How do you lose something you never had in the first place? How do you mourn something that never existed?
I have been struggling with this concept for a long time, but especially since November of 2016. My disillusionment with the history and politics of my home country has been a gradual process, but during the general election of 2016 I felt something snap. I had an instinct and a desire to mourn the state of US democracy, but what was I mourning? What had we lost, besides our naiveté? My brain raced after a time when things were better, simpler, more innocent. That train of thought always arrived, devoid of redemptive cargo, at the very inception of this country.
When I think of the United States of America that I love, I need to invent one. I must imagine it, because this country has only ever been lovable if its system of White patriarchy afforded you a seat at the table, and if you were able to ignore or compartmentalize the atrocities that built and perpetuated a republic that has only ever given lip service to its lofty ideals. The US has experienced moments of glory and housed individuals of great character, but the project as a whole has never been great, not even for one moment, because it is built on unreconciled genocide, unapologetic colonization, hungry imperialism and White supremacy.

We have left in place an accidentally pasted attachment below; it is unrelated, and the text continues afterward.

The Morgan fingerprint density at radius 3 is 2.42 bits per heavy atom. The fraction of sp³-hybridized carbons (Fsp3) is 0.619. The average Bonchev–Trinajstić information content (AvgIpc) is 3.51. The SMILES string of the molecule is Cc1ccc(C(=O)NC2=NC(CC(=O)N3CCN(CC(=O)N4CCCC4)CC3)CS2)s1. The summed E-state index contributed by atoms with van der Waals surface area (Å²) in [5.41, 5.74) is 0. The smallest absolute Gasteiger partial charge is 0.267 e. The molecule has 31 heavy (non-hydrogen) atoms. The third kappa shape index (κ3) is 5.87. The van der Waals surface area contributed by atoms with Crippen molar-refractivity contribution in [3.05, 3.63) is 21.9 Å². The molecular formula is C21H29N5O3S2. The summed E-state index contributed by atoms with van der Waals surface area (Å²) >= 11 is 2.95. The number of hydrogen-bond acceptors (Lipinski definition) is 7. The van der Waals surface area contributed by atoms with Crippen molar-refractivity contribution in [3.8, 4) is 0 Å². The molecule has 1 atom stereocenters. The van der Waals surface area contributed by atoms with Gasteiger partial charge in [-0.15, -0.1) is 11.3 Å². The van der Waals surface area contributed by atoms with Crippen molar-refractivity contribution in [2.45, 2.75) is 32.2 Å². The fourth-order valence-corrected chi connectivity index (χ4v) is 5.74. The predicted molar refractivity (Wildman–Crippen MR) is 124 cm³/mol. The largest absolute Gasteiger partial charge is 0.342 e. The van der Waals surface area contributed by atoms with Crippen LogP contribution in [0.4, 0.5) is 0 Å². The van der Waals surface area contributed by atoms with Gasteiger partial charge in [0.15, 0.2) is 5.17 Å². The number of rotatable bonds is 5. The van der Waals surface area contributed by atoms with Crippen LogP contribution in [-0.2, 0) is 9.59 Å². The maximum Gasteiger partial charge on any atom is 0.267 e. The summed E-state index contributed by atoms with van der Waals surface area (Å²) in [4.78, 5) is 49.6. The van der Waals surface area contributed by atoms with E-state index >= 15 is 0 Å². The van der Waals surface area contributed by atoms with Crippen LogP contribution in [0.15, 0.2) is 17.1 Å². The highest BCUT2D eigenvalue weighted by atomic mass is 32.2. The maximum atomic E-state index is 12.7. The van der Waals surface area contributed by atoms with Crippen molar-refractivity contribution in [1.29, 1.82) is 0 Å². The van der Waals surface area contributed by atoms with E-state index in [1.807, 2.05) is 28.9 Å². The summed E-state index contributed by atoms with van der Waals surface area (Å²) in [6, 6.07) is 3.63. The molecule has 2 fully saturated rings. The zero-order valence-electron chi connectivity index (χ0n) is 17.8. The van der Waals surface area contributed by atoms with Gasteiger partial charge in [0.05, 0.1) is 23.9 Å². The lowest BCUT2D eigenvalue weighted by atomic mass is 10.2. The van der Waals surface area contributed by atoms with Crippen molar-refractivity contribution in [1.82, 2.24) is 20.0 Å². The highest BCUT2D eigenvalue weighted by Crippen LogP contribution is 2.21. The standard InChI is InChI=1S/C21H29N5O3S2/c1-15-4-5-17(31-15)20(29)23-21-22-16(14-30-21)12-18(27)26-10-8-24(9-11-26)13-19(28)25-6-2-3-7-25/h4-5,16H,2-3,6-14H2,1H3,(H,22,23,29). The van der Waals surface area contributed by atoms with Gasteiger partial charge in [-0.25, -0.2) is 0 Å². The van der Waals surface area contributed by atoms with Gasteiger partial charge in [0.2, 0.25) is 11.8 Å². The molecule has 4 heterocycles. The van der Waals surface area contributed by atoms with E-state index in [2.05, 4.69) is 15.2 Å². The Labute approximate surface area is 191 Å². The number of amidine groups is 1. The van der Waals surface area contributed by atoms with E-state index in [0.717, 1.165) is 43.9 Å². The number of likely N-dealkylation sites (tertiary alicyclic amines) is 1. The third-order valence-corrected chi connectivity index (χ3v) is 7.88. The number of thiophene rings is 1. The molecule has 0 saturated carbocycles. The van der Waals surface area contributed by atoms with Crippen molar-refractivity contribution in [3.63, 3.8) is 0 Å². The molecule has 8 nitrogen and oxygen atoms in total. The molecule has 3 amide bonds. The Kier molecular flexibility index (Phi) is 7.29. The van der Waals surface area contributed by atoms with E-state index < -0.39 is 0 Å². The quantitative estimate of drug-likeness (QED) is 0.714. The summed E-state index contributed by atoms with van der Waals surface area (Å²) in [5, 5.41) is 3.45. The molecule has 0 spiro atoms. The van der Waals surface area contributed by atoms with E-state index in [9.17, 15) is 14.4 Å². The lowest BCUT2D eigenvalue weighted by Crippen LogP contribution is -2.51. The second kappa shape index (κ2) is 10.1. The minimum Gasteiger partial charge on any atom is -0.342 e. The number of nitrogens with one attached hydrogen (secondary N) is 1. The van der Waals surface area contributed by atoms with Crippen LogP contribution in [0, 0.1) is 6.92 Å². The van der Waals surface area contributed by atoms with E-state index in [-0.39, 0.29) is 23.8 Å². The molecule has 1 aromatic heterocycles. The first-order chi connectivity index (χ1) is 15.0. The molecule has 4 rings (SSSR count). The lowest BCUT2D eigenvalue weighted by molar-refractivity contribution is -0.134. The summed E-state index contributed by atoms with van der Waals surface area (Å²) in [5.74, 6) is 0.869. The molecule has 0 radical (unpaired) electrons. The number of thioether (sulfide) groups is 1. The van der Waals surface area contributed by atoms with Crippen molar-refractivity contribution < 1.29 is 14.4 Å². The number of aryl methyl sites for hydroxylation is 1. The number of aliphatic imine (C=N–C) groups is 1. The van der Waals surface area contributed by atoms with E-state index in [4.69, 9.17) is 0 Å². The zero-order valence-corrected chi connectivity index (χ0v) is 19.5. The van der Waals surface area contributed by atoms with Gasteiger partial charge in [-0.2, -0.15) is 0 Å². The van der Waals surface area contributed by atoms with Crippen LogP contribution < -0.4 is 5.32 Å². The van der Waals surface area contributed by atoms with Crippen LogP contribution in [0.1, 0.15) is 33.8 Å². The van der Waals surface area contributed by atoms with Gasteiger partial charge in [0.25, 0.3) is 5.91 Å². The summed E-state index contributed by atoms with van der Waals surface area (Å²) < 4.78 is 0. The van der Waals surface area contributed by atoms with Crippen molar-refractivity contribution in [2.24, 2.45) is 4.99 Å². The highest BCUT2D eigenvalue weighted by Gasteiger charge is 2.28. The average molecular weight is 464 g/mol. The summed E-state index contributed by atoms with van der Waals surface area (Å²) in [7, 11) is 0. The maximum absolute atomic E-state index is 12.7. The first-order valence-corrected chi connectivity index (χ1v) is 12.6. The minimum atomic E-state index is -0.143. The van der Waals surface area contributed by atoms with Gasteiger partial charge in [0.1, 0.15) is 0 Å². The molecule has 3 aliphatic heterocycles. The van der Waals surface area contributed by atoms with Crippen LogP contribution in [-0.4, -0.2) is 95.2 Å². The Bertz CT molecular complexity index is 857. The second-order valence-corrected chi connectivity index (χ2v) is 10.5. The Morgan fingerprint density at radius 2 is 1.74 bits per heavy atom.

How could we possibly be surprised at our present crises when we wrote it this way from the very beginning? Our doom was foreshadowed long ago; the trees we planted in blood-filled soil bore poisoned fruit, and somehow we are surprised at the taste.
I’ve realized that a better word for what I’m experiencing is that of anemoia, a nostalgia for a time I’ve never known. It’s like a variant of the German fernweh, except their farsickness is in my case not based on distance but on metaphor. The Welsh have something similar called hiraeth, a longing for a home that might not even exist.
This imaginary country that I am proud of does exist, if only hypothetically. It exists out of necessity, because the hope that we can actually become the thing we claim to be is a survival mechanism. Right now the America that I love is a fantasy, and to get out of bed in the morning I must believe that it might, if we work together, become something real.
The America that I love finally (finally!) acknowledges the subjugation and continued diminishment of Native American peoples and their cultures and their way of life. It admits fully to the horrors of slavery and the institutionalized racism that has taken its place. The America that I love offers reparations for its crimes, and begins finally to support and love and represent the Black and Brown communities to which it owes more than it can ever repay. The America that I love becomes a leader in the efforts against climate change; it preserves the natural world so that we too might be preserved. The country in my head begins a hard global conversation about fundamentally reworking capitalism to move away from GDP-obsessed systems of voracious growth, and begins a period of sustainable degrowth that might finally find a balance between economy and survival.